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Anti-flood forest chopped down for government building

PART of a forest, designated for flood protection, has been felled to make room for a two-story government office building.

It happened in Wuhan City, capital of central China's Hubei Province. The sewage administration office of the Wuchang District Water Affairs Bureau moved in April into a new white building near the Wujin coffer dam, a few kilometers from the Yangtze River, China National Radio reported today.

The office's director, surnamed Li, said she had no idea how the building was constructed. She said her office moved in after the superior government arranged it. Her office's original building had been relocated for a major project, Li told the Changjiang Times earlier.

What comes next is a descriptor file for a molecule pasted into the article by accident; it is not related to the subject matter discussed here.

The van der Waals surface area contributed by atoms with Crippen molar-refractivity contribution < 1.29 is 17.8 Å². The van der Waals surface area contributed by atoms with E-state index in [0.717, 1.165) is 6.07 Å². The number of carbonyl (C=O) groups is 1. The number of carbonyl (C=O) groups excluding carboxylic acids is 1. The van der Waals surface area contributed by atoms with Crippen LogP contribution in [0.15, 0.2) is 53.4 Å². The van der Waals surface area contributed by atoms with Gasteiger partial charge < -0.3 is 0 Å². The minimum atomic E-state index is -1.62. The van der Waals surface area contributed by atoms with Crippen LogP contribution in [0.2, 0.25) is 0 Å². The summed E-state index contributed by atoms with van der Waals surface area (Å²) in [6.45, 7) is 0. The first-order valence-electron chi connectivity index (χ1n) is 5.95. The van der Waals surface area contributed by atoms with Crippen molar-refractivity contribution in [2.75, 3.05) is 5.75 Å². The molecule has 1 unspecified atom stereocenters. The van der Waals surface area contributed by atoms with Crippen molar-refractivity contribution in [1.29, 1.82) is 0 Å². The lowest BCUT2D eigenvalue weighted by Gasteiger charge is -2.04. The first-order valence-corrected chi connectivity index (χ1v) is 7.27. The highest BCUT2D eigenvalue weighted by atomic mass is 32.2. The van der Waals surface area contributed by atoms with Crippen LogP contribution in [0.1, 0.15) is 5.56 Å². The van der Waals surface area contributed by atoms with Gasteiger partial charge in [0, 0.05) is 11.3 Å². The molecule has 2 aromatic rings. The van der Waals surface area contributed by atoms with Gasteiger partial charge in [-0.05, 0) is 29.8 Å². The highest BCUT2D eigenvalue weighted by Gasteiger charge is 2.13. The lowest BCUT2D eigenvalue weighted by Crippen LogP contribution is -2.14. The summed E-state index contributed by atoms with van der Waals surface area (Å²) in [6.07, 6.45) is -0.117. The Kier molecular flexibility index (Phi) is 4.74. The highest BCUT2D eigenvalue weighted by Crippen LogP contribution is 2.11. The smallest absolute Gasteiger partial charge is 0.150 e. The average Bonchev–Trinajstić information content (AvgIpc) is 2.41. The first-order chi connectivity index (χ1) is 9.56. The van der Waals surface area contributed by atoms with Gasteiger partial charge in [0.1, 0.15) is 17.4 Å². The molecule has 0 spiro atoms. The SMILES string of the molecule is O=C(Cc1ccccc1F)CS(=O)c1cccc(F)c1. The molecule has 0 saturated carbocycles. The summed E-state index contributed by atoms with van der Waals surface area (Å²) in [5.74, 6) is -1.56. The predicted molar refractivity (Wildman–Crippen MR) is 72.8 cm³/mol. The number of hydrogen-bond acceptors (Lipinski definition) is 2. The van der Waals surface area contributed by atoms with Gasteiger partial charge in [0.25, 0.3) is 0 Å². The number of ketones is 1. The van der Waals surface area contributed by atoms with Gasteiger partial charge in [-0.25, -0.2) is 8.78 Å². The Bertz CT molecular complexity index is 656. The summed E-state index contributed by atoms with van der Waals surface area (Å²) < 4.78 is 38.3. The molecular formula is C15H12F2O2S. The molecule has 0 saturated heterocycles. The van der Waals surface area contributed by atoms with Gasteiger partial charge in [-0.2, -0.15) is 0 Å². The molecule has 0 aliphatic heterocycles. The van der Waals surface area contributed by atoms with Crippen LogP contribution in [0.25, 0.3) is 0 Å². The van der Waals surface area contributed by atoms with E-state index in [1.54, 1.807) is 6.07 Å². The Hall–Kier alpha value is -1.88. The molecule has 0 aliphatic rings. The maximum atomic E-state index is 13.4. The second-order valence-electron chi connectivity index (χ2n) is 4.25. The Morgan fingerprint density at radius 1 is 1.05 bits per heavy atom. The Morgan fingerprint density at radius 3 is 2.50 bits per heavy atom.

Wuhan planning officials told the Wuhan-based newspaper that the building was illegally built as it had not been approved by the planning authority.

The felling of the 3,000-square-meter metasequoia forest started in 2007 and stopped at the end of last year, according to an unidentified official of the Wuhan Power Equipment Factory, which is nearby in the forest.

Construction of the white building started early this year and was completed around April, the factory official said.

He said hundreds of trees had been felled.

The forest used to absorb overflow on rainy days, he told the Changjiang Times.

But after the new building was erected, rainwater often flooded the neighboring factory, he said.

Most of the forest was planted in 1970, according to a factory worker surnamed Cai who had worked on the 8-year tree planting program.

Some of the felled trees were nearly 40 years old, he said.


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